People who have not lost a child will have a hard time understanding. People will always say dumb things or tell you things like they understand your grief because their dog or great-aunt or whoever died recently. They will be thoughtless, like my boss did this afternoon when he proceeded to tell a client who was standing at my desk about his friend who recently almost died in a car crash. Yes, today of all days. He did apologize later, but it was difficult to listen to him at the time.

You’ll look at things differently. Both Joe and I have a really hard time listening to parents who crab at their children for something or other. It’s usually a small thing, like the kid isn’t listening to the parent in a store and the parent gets frustrated and starts ragging on the kid, yanking them down the aisle. It’s particularly awful to hear some parents berate their kids over something small. I would just like to say, “Stop and think a minute. If your child dies, is this – your actions or reactions at this moment – something you’ll regret?”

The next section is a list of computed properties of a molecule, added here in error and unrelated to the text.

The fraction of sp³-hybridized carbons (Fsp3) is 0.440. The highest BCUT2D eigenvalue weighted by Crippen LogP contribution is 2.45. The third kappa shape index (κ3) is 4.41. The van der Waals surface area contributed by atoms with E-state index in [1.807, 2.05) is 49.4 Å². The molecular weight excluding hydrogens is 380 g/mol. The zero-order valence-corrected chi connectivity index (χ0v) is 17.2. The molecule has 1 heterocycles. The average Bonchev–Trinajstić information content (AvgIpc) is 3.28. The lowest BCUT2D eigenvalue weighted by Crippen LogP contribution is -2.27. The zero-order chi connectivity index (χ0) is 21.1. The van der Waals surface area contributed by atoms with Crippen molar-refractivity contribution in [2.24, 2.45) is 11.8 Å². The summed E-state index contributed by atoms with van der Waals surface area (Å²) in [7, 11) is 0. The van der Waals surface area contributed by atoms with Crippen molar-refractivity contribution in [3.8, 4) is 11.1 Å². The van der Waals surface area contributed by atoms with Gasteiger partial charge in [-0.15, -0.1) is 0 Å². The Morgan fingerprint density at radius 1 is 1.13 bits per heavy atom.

I wish I could go back and change so many things. It’s easy to be frustrated when you’re running late and trying to get three kids out the door to someplace or trying to get them to do their chores or whatever it might be. But, if I had it to do over again, I’d let some of the things I thought were important go. Because, looking back now, a lot of what I thought was so important at the time just isn’t. I’d play that extra game instead of rushing around to get dinner ready. I’d read that extra book at bedtime. I’d cherish every minute. I didn’t know I’d run out of time to make those moments count. I didn’t know I’d run out of the opportunity to make memories that included Jason.

Easy, carefree moments unshadowed by grief are not the norm any more. Yes, there are moments of fun and joy. I have found, however, that Jason’s absence and the cloud of grief are not too far away, especially on holidays and special occasions.